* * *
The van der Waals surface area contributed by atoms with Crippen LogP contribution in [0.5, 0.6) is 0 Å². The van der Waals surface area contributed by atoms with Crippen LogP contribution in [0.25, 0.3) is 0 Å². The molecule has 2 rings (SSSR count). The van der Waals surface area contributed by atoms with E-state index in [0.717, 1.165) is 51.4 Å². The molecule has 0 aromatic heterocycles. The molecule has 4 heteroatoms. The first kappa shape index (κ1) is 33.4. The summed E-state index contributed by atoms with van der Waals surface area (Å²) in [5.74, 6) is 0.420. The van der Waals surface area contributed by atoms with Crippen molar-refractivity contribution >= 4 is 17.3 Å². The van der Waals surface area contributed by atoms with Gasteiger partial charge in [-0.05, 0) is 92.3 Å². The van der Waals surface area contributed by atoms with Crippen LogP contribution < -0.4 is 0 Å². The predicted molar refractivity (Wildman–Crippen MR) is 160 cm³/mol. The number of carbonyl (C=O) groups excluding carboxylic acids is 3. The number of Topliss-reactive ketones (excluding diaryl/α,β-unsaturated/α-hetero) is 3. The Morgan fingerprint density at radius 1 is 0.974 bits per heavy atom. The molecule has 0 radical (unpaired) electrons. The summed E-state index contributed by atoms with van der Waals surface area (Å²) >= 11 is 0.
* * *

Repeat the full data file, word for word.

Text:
The van der Waals surface area contributed by atoms with Crippen LogP contribution in [0.5, 0.6) is 0 Å². The van der Waals surface area contributed by atoms with Crippen LogP contribution in [0.25, 0.3) is 0 Å². The molecule has 2 rings (SSSR count). The van der Waals surface area contributed by atoms with E-state index in [0.717, 1.165) is 51.4 Å². The molecule has 0 aromatic heterocycles. The molecule has 4 heteroatoms. The first kappa shape index (κ1) is 33.4. The summed E-state index contributed by atoms with van der Waals surface area (Å²) in [5.74, 6) is 0.420. The van der Waals surface area contributed by atoms with Crippen molar-refractivity contribution >= 4 is 17.3 Å². The van der Waals surface area contributed by atoms with Gasteiger partial charge in [-0.05, 0) is 92.3 Å². The van der Waals surface area contributed by atoms with Crippen LogP contribution < -0.4 is 0 Å². The predicted molar refractivity (Wildman–Crippen MR) is 160 cm³/mol. The number of carbonyl (C=O) groups excluding carboxylic acids is 3. The number of Topliss-reactive ketones (excluding diaryl/α,β-unsaturated/α-hetero) is 3. The Morgan fingerprint density at radius 1 is 0.974 bits per heavy atom. The molecule has 0 radical (unpaired) electrons. The summed E-state index contributed by atoms with van der Waals surface area (Å²) >= 11 is 0.